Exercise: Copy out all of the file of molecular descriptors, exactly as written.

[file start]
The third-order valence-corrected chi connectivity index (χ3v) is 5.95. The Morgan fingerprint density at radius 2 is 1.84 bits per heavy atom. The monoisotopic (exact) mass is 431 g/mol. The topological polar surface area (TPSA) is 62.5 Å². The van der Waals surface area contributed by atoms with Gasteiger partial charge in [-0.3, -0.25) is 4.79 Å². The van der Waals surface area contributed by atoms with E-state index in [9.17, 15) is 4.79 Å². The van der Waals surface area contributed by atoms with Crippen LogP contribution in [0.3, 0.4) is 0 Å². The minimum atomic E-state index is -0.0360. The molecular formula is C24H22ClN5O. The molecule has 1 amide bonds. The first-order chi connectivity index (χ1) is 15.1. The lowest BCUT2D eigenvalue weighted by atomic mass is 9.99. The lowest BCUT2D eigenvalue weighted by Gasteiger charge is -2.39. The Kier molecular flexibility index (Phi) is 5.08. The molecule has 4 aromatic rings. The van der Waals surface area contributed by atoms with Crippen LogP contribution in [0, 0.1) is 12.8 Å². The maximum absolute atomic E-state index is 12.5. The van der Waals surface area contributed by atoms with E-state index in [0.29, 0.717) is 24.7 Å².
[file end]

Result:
The third-order valence-corrected chi connectivity index (χ3v) is 5.95. The Morgan fingerprint density at radius 2 is 1.84 bits per heavy atom. The monoisotopic (exact) mass is 431 g/mol. The topological polar surface area (TPSA) is 62.5 Å². The van der Waals surface area contributed by atoms with Gasteiger partial charge in [-0.3, -0.25) is 4.79 Å². The van der Waals surface area contributed by atoms with E-state index in [9.17, 15) is 4.79 Å². The van der Waals surface area contributed by atoms with Crippen LogP contribution in [0.3, 0.4) is 0 Å². The minimum atomic E-state index is -0.0360. The molecular formula is C24H22ClN5O. The molecule has 1 amide bonds. The first-order chi connectivity index (χ1) is 15.1. The lowest BCUT2D eigenvalue weighted by atomic mass is 9.99. The lowest BCUT2D eigenvalue weighted by Gasteiger charge is -2.39. The Kier molecular flexibility index (Phi) is 5.08. The molecule has 4 aromatic rings. The van der Waals surface area contributed by atoms with Crippen LogP contribution in [0, 0.1) is 12.8 Å². The maximum absolute atomic E-state index is 12.5. The van der Waals surface area contributed by atoms with E-state index in [0.29, 0.717) is 24.7 Å².